KBO All-star Son Ah-seop’s team Busan Lotte Giants just announced today that they will ask the KBO to make Son available in a silent auction to be available for Major League teams. The 27 year old batted .317 with 13 home runs, 54 RBIs and 11 steals this season. He’s a career .323 hitter in the league, also playing great defense there in right field, he has hit at least .300 in 6 consecutive seasons with his team. In his 9 year tenure, Son also won 4 Gold glove awards (Note: unlike the Major Leagues… this award doesn’t acknowledge the defensive achievements… but instead awards the best players in each position), Son will also be the second player in the KBO to be posted this off-season.
Once Son have been posted, MLB clubs will have 4 business days to submit their bids, once the Lotte Giants have been informed of the highest bid, they will have 4 business days to reject or accept the bid… MLB clubs will put in their bids until Nov. 20, Korean time. MLB will notify the KBO of the winning bid on Nov. 21, and the South Korean league will inform the club the same day. The Giants will then have until Nov. 26 to make their decision. The winning bidder will have at least 30 days to negotiate a contract.
If Son failed to sign or garner interest by the deadline, he will stay, and Hwang Jae-gyun (28 yrs old) will be posted in his stead. Both players are currently in Taiwan right now representing their country in this Inaugural Premier 12 tourney
7 thoughts on “Busan Lotte Giants to post outfielder (RF) Son Ah-seop this next Monday”
Ren, I am woefully ignorant of the posting process. Does any of the money go to the player? Can players request to be posted? Is it all up to the clubs? Do the various leagues have different posting protocols?
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The process keeps changing, but I know some of these answers.
1) No, the players get $0 of the posting fee. Essentially, it is a fee to allow a negotiating window for the player, which will also let him out of his KBO (or NBL or where ever) contract.
2) Yes, a player pretty much has to request to be posted. Teams only get a fee if the player successfully negotiates a contract with the winning MLB team. If the player has no interest in going to MLB, then he won’t negotiate and the process would be a waste of time.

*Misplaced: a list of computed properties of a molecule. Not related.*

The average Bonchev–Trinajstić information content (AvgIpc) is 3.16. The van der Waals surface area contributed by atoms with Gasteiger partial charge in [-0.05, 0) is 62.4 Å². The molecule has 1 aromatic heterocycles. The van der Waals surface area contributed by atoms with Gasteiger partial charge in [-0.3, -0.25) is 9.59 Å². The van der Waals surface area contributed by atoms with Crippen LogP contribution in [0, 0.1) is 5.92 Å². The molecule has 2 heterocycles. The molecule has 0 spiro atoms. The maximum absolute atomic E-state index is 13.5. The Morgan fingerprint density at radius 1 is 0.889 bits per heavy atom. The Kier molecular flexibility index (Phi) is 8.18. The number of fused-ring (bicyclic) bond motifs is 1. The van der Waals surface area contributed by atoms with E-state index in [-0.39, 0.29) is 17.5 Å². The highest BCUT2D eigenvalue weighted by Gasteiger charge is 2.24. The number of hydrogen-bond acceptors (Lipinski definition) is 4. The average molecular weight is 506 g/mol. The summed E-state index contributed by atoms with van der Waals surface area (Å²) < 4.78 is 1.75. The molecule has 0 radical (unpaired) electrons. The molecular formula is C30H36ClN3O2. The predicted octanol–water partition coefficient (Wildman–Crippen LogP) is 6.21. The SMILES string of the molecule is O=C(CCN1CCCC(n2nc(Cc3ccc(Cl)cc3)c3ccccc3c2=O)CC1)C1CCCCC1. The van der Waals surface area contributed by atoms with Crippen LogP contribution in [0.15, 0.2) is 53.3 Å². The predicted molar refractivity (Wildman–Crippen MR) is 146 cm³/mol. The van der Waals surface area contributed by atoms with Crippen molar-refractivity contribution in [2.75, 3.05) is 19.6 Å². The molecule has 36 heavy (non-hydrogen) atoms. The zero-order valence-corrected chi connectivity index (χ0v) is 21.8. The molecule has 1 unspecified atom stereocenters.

3) A player can request to be posted and the team can tell him to pound sand.
4) Not sure. The system has kept changing in an effort to make it more fair to the players by reducing the posting fee so more of the money spent is on actual contracts instead of $100M just for the right to negotiate with the player getting only a fraction in his contract.
Thanks, lions. Learn something new every day.
Paper Lions nailed 1 2 and 3. As for number 4, The NPB is somewhat different compared to the KBO, the posting only has a limit fee of 20 million USD that MLB teams can bid when it comes to NPB players, you cannot go any higher than that said amount. The KBO has no money limit when it comes to it’s posting fee, at least that’s what media outlets said, though.
Thanks for noting this. I knew the NPB (which for some reason I always think of as the NBL – Nippon Baseball League) had the change to a $20M maximum bid….wasn’t sure if that was applied to other leagues or not as each league had its own agreement.
As an aside, what is the process for players moving between the NPB and KBO? Or does that not happen unless a player is a free agent?
Not sure how many teams will be interested. Seems like a bench player with the apparent lack of power for a RFer….not sure what his power and contact rates translate into as far as MLB offense.
That was my thinking as well. KBO is not as good as NPB, and if he performs at even 80% of his KBO level he’s a fourth outfielder at absolute best.